CCCC culinary students create ice art

May. 05, 2014 @ 03:30 PM

Blocks of ice were on the menu as Central Carolina Community College culinary arts students practiced their food preparation techniques on large blocks of ice, creating fun and beautiful ice carvings.

Using a chain saw was never part of their regular food preparation in the garde manger (“cold kitchen”) class, but blocks of ice weighing from 150 to 300 pounds called for more than chopping knives to rough out a figure.

On May 1, the students from the Associate in Applied Science in Culinary Arts program at the college’s Chatham County Campus were at the Lee County Campus Student Center, applying the skills they had learned from instructor Chef David Voelz. When not instructing students, Voelz is the executive chef at the Highland Country Club, in Fayetteville.

“A lot of skills we have in the kitchen using knives to carve and create geometric designs in food translate to ice,” Voelz said. “Ice carving is part of our curriculum, but we save it for the end of the school year so the students can look forward to the fun.”

And fun it was, with the students taking about two hours each to complete an individual ice carving. When they finished, they proudly showed off a three-foot high shooting star, an equally large owl, horse’s head, duck, two dogs, and other shapes.

“This was a really good experience,” said Lyra Marra, of Chapel Hill, who created the shooting star. “When I signed up for the garde manger course, I didn’t expect to be doing ice sculpture. Chef Voelz is a fantastic teacher.”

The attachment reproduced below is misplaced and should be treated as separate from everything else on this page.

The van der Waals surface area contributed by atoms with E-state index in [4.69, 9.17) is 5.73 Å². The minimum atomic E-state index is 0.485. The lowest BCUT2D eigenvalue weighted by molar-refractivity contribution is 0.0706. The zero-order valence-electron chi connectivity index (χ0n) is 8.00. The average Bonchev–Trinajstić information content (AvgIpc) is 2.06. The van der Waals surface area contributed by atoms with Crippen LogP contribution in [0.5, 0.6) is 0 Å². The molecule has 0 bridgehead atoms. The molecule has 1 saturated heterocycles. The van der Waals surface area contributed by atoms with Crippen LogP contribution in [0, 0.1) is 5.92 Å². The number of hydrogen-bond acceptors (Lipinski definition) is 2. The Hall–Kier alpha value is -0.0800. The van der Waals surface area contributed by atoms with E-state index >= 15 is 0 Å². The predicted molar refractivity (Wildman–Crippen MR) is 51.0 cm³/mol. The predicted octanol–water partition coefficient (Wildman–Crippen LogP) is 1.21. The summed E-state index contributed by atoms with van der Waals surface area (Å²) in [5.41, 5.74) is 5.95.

In addition to being fun, the students learned and put to use a practical skill that can serve them well as they enter careers such as caterers or chefs.

“Of the culinary arts programs at community colleges in North Carolina, less than half offer students the opportunity to do ice carving,” Voelz said. “When a business hires a caterer or chef who knows how to do it, such as our graduates, it can mean great financial savings. To have the caterer or chef create an ice carving will cost the business about half of what it would cost to buy one.”

Members of the garde manger class who participated in the ice carving project were: Rebecca Ruiz, Lara Vest, Michelle Escobedo, and Nate Jones, all of Sanford; Alison Springer, of Siler City; Lisa Watson, of Pittsboro; Brodie Hill, of Seagrove; Elizabeth Buckle, of Ramseur, Perri Cuttris, of Durham, and Lyra Marra, of Chapel Hill.

For more information about culinary arts programs at Central Carolina Community College, visit /www.cccc.edu/culinaryarts/ or call Hospitality & Culinary Arts Department Chair Chef Gregg Hamm at (919) 545-8070.